One of the switches controls steering. Select Sport, as opposed to Normal or Comfort, and the steering, thanks to an electronically assisted setup, tightens up noticeably.
The other switch controls engine mode. Selections are Normal, Sport+, Track, and snow/ice.
Normal is very much an economy mode, leaving the Mustang as a Prius-like performer.
Switch to Sport+ and things change significantly. Suddenly you’re driving a real Mustang.
Going to Track turns performance up a bit more, and also turns off traction control.
The EcoBoost version is EPA rated at 22 miles per gallon in city driving, 31 on the highway, and 25 combined. It speaks to how we drove the car that we averaged just 23.6 mpg.
Mrs. G always has been a fan of Mustangs but particularly liked this one for its striking exterior looks and upscale interior.
“A lot of sporty cars are low and hard to get in and out of,” she says. “Not the Mustang. The door opens wide and there’s plenty of legroom.”
That legroom, however, doesn’t extend to the rear seat.
Even though the Mustang technically is a four-passenger car, about the only person who would fit back there would be an infant in a car seat. However, those rear seats do fold flat to expand the already adequate trunk space.
A neighbor who works in real estate was eyeballing our fastback and concluded that he could fit both golf clubs and real estate accoutrements such as Open House signs inside.
Usually, I make it a point to get in the back seat to check legroom. That wasn’t even worth trying in this case, but I did crawl back for another reason.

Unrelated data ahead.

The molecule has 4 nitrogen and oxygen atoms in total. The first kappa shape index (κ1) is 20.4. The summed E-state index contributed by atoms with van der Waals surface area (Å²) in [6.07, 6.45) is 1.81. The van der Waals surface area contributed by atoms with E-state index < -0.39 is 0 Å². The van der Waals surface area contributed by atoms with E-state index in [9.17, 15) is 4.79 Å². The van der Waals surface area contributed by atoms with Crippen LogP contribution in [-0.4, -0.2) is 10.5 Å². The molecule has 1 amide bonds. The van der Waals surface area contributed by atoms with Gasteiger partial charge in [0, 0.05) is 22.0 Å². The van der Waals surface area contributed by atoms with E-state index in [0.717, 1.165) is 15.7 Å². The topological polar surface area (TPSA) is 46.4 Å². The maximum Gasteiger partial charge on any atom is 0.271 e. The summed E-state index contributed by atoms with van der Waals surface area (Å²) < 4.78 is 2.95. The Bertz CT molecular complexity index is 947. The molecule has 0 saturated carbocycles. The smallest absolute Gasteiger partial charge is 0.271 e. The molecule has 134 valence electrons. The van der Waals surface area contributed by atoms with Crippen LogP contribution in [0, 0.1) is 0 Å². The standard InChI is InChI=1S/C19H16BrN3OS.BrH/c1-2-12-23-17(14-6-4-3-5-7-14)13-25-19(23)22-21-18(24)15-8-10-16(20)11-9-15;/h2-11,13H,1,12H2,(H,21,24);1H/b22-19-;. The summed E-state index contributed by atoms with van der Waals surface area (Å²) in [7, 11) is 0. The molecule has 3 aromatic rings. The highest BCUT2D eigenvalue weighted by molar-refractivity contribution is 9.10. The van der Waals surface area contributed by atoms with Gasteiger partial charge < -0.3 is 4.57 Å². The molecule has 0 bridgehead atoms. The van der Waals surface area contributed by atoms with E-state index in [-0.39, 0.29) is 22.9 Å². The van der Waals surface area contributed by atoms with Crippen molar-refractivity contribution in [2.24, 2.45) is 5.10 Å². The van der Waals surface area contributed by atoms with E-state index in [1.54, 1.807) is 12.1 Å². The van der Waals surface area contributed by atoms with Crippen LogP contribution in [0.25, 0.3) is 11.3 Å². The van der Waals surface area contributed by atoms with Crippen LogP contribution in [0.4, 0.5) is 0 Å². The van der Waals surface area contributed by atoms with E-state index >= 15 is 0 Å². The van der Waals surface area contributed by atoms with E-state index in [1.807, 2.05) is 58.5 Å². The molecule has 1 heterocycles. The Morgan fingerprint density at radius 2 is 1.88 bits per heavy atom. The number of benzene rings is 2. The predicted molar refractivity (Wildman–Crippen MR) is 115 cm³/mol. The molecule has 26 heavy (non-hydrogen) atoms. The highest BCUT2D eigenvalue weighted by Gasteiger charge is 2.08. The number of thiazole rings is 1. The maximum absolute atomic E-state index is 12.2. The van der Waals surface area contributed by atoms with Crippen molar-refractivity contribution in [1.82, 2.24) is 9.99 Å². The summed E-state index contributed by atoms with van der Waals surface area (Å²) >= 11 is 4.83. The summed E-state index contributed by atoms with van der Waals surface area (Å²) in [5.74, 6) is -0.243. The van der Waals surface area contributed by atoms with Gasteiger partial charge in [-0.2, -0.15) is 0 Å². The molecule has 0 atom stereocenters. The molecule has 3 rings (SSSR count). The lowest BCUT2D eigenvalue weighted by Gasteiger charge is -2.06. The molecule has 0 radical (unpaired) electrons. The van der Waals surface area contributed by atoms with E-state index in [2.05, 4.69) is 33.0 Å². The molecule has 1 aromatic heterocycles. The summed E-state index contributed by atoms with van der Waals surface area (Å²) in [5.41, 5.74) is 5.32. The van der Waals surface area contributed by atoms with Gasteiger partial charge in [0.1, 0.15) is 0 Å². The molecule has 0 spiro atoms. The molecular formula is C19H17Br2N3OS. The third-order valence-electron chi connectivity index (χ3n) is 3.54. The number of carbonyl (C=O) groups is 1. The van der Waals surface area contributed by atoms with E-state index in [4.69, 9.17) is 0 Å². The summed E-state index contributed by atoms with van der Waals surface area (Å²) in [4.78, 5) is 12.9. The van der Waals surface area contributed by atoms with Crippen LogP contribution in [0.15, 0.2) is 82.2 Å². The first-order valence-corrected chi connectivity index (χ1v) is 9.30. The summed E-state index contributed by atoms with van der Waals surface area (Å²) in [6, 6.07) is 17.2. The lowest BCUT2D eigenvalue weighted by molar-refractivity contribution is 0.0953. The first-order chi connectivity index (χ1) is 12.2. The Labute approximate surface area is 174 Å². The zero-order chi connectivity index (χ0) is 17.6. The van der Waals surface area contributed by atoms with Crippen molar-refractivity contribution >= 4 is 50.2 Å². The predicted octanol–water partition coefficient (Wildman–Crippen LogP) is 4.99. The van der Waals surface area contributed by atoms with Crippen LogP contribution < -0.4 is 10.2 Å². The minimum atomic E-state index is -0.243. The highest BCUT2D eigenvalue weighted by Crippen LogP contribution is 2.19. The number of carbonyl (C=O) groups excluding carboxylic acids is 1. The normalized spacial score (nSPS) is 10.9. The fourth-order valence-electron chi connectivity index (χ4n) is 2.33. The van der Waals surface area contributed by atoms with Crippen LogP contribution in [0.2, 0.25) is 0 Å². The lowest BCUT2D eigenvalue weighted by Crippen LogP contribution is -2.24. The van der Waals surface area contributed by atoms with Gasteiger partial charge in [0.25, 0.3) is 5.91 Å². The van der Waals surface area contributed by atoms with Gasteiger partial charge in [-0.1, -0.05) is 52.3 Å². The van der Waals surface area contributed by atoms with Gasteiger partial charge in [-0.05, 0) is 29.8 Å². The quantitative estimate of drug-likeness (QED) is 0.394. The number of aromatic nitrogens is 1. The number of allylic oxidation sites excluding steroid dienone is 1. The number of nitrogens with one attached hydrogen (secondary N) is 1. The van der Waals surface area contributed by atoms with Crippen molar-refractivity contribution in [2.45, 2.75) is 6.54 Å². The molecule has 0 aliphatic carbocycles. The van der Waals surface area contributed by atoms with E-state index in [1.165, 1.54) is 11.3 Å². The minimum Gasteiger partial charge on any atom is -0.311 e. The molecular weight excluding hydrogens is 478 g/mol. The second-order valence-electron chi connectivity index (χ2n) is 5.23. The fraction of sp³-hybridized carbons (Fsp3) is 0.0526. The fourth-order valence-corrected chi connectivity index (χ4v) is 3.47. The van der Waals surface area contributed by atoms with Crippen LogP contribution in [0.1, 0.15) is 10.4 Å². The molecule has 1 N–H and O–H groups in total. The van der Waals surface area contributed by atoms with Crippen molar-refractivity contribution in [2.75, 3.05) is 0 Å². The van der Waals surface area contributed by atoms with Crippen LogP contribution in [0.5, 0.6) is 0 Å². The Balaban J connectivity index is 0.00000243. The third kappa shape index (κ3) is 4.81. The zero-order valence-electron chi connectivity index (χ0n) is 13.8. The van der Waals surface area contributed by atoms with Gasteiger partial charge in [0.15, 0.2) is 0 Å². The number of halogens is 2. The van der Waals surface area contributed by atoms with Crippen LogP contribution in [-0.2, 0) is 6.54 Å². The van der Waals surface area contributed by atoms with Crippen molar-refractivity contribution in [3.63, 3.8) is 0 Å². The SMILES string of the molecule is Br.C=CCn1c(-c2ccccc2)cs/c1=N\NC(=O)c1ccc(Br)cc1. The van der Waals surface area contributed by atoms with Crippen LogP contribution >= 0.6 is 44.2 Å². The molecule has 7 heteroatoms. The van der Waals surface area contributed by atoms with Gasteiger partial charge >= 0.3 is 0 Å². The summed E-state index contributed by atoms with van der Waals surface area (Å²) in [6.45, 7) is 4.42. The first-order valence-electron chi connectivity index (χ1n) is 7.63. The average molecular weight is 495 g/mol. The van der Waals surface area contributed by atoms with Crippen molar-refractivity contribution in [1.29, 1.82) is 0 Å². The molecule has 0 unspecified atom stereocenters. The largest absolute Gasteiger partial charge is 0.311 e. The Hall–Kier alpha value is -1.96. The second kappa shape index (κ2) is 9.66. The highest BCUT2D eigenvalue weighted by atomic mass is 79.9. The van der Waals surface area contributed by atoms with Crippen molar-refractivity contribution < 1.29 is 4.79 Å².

New cars’ windows tend to get a hazy film on their inner surface. Our test vehicle fell into that category. So I moved the driver’s seat all the way forward, then tilted the seatback all the way forward and made an all-out attempt to clean said window.
It wasn’t easy because it’s all but impossible to get a cloth into the tight angle where that rear glass meets the rear shelf. But the cleaning effort was nothing compared to trying to get turned around and then to extricate myself. You can sort of fall back in there; climbing and squeezing out is a bit more difficult.
All of which means it’s a sound idea to enjoy the driver’s seat.
2016 Ford Mustang 2.3 EcoBoost Fastback
Price, base/as tested (with destination): $30,200 / $37,540. Fuel economy, EPA estimated: 22 city/31 highway/25 combined. Fuel economy, Globe observed: 23.6 mpg. Drivetrain: 2.3-liter EcoBoost 4-cylinder, 6-speed manual transmission, rear-wheel-drive. Body: 4-passenger fastback coupe.
Horsepower: 310. Torque: 320 lb.-ft. Overall length: 188.3 in. Wheelbase: 107.1 in. Height: 54.4 in. Width: 75.4 in. Curb weight: 3,532 lbs.
Refined overall package with interesting and engaging EcoBoost engine and smooth manual transmission; good quality interior and user-friendly electronics.
Cramped rear seat, missing the distinctive Mustang sound.
THE BOTTOM LINE
Many people yearn to drive a classic Mustang. Here’s one with the looks and a modern-day driving experience.
Chevrolet Camaro, Dodge Challenger.
Bill Griffith can be reached at email@example.com. Follow him on Twitter @MrAutoWriter.